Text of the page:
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Mexico Levies Retaliatory Tariffs on U.S. Pork Exports

Monday, June 11, 2018

(North American Meat Institute)

Mexico last week levied punitive tariffs on U.S. pork exports in retaliation for duties the U.S. imposed on imported Mexican steel and aluminum. The 10 percent tariffs on unprocessed U.S.-exported pork hams and shoulders became effective June 5, and are slated to increase to 20 percent by July 1. The Mexican government, however, also announced U.S. pork producers could sell product to Mexico using a 350,000 metric ton duty-free quota, despite the retaliatory tariffs.

The move follows the Trump administration’s June 1 decision to impose 25 percent tariffs on steel and 10 percent duties on aluminum imports from Mexico, Canada and the European Union. All three trading partners, which had previously been granted temporary exemptions from the tariffs, responded with retaliatory measures.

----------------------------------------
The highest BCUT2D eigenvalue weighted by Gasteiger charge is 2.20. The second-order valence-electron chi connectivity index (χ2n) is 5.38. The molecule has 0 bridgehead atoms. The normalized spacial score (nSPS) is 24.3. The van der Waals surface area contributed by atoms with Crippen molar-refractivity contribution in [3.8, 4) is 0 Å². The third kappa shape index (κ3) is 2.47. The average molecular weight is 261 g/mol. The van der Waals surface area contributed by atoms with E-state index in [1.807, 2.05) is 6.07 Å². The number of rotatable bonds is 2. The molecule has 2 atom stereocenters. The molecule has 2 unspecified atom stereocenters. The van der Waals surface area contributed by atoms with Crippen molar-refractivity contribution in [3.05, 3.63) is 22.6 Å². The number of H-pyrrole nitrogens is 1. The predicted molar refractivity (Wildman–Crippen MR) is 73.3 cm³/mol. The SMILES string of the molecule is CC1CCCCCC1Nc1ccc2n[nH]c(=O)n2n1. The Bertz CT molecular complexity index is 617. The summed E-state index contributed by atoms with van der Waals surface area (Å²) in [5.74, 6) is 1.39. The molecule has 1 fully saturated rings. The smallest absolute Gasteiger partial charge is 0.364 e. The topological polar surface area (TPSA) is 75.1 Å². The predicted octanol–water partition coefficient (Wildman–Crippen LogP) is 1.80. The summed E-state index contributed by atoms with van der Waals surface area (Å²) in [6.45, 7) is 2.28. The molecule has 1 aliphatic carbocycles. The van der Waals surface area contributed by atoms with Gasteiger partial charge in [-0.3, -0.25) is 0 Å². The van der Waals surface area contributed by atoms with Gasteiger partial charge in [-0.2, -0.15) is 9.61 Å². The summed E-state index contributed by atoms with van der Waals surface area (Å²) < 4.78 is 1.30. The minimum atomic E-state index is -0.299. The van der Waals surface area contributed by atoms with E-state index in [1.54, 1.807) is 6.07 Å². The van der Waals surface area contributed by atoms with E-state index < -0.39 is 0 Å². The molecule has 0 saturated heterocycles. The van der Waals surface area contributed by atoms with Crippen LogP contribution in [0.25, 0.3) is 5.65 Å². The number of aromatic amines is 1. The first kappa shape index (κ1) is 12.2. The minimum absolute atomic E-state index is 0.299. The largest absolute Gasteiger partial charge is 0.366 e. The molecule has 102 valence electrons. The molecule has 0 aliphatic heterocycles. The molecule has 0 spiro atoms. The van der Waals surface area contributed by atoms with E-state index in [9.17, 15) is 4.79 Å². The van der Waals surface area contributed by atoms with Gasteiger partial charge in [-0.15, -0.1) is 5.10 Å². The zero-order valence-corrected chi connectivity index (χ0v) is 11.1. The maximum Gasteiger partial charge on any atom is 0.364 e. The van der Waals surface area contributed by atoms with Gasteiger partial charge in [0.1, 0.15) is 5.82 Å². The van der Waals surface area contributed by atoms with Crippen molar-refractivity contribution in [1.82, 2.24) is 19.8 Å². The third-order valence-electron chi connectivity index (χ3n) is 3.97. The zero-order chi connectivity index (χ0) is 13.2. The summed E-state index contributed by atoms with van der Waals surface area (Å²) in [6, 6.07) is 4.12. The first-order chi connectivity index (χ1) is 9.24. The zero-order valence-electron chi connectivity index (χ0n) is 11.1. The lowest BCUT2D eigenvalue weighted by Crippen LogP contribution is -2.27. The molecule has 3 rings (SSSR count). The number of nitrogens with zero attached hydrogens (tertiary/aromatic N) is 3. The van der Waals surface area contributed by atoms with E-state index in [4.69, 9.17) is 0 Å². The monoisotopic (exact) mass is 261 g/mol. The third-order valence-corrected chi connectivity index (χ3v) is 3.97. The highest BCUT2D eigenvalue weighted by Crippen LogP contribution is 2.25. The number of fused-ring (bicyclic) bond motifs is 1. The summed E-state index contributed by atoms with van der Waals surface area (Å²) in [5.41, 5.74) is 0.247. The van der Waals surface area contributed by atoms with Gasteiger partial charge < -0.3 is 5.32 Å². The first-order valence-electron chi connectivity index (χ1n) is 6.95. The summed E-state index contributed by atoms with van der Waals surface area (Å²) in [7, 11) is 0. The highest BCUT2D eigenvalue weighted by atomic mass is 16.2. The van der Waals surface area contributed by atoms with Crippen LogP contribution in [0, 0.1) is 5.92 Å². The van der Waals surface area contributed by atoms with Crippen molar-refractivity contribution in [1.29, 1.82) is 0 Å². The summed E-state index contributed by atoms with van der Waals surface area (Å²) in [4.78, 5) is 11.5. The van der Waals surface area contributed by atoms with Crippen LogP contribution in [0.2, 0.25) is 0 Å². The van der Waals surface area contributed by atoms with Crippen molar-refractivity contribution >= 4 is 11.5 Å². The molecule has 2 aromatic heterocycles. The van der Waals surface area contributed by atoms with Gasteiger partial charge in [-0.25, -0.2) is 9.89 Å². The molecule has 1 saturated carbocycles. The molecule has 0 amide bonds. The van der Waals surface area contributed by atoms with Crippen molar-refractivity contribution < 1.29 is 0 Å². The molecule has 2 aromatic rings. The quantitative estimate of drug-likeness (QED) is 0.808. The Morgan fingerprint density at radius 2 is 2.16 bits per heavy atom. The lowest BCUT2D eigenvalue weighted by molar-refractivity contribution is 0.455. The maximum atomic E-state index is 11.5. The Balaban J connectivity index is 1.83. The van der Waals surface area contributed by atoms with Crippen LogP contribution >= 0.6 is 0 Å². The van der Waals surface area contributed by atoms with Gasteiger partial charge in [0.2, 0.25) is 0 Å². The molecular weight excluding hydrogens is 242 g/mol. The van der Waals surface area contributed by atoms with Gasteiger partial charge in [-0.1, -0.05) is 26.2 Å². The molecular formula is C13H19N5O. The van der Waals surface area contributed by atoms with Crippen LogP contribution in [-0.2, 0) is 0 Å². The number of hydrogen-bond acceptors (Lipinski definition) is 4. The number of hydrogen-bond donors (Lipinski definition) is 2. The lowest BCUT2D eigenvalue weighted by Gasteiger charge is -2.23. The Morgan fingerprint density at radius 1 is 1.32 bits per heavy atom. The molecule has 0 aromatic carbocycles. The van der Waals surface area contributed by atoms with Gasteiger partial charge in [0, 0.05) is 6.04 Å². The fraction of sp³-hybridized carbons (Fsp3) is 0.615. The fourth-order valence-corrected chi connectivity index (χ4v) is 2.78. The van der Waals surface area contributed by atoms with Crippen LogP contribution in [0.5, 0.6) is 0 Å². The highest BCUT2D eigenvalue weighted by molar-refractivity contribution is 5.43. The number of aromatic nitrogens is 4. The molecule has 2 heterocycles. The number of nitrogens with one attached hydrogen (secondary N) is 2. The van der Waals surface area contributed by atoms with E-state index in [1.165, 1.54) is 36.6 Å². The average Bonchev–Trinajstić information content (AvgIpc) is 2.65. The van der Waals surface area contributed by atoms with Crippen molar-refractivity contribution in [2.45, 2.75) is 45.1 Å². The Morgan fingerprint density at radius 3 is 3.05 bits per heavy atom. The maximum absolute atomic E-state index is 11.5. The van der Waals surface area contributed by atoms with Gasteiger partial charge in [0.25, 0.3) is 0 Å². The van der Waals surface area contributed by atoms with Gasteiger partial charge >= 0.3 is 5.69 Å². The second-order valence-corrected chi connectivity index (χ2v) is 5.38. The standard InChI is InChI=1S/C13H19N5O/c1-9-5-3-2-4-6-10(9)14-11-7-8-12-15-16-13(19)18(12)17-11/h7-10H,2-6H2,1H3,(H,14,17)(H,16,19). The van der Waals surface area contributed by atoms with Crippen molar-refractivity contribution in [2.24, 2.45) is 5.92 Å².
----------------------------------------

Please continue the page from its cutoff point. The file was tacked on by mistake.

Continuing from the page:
Mexico in 2017 was the largest volume market for U.S. pork exports, setting a sixth consecutive volume record, totaling 800,000 metric tons. Meanwhile, U.S. pork exports to Mexico were valued at $1.51 billion in 2017. For pork muscle cuts specifically, which are subject to the tariffs, U.S. exports to Mexico exceeded 650,000 metric tons, valued at almost $1.3 billion, in 2017.

In a statement, the Meat Institute reaffirmed that there are no winners in trade disputes and urged the governments of Mexico and the U.S. to work diligently to resolve any differences before additional tariffs and market access barriers take effect.

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